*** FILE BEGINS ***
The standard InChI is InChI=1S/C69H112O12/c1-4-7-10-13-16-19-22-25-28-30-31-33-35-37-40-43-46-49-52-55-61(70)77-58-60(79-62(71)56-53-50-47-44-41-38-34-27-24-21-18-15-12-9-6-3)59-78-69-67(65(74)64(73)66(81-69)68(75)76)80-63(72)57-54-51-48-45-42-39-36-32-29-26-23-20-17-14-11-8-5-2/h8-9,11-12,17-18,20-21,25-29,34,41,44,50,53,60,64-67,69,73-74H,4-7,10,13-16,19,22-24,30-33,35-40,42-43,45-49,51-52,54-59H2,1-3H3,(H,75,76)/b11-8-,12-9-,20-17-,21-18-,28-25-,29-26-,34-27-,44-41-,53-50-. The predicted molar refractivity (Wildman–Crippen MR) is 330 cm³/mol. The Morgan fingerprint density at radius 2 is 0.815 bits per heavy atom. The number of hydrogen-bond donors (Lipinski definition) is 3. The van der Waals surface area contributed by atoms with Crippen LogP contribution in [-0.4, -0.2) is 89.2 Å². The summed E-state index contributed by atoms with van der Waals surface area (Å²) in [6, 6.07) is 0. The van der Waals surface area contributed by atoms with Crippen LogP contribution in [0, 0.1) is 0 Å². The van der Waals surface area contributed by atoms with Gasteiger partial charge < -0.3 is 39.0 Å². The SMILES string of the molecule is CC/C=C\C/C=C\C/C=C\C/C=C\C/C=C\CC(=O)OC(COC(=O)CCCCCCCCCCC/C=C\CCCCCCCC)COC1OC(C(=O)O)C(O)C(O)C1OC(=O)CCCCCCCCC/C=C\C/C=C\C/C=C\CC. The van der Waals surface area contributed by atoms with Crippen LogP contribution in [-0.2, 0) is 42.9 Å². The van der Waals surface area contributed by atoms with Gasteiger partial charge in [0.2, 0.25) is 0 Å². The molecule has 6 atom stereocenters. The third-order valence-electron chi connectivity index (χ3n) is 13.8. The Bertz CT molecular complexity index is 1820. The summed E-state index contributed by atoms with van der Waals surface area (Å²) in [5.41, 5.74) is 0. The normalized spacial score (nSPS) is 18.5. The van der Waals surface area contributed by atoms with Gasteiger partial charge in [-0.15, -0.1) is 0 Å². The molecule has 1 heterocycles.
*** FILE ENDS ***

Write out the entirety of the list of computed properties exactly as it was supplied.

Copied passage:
The standard InChI is InChI=1S/C69H112O12/c1-4-7-10-13-16-19-22-25-28-30-31-33-35-37-40-43-46-49-52-55-61(70)77-58-60(79-62(71)56-53-50-47-44-41-38-34-27-24-21-18-15-12-9-6-3)59-78-69-67(65(74)64(73)66(81-69)68(75)76)80-63(72)57-54-51-48-45-42-39-36-32-29-26-23-20-17-14-11-8-5-2/h8-9,11-12,17-18,20-21,25-29,34,41,44,50,53,60,64-67,69,73-74H,4-7,10,13-16,19,22-24,30-33,35-40,42-43,45-49,51-52,54-59H2,1-3H3,(H,75,76)/b11-8-,12-9-,20-17-,21-18-,28-25-,29-26-,34-27-,44-41-,53-50-. The predicted molar refractivity (Wildman–Crippen MR) is 330 cm³/mol. The Morgan fingerprint density at radius 2 is 0.815 bits per heavy atom. The number of hydrogen-bond donors (Lipinski definition) is 3. The van der Waals surface area contributed by atoms with Crippen LogP contribution in [-0.4, -0.2) is 89.2 Å². The summed E-state index contributed by atoms with van der Waals surface area (Å²) in [6, 6.07) is 0. The van der Waals surface area contributed by atoms with Crippen LogP contribution in [0, 0.1) is 0 Å². The van der Waals surface area contributed by atoms with Gasteiger partial charge < -0.3 is 39.0 Å². The SMILES string of the molecule is CC/C=C\C/C=C\C/C=C\C/C=C\C/C=C\CC(=O)OC(COC(=O)CCCCCCCCCCC/C=C\CCCCCCCC)COC1OC(C(=O)O)C(O)C(O)C1OC(=O)CCCCCCCCC/C=C\C/C=C\C/C=C\CC. The van der Waals surface area contributed by atoms with Crippen LogP contribution in [-0.2, 0) is 42.9 Å². The van der Waals surface area contributed by atoms with Gasteiger partial charge in [0.2, 0.25) is 0 Å². The molecule has 6 atom stereocenters. The third-order valence-electron chi connectivity index (χ3n) is 13.8. The Bertz CT molecular complexity index is 1820. The summed E-state index contributed by atoms with van der Waals surface area (Å²) in [5.41, 5.74) is 0. The normalized spacial score (nSPS) is 18.5. The van der Waals surface area contributed by atoms with Gasteiger partial charge in [-0.15, -0.1) is 0 Å². The molecule has 1 heterocycles.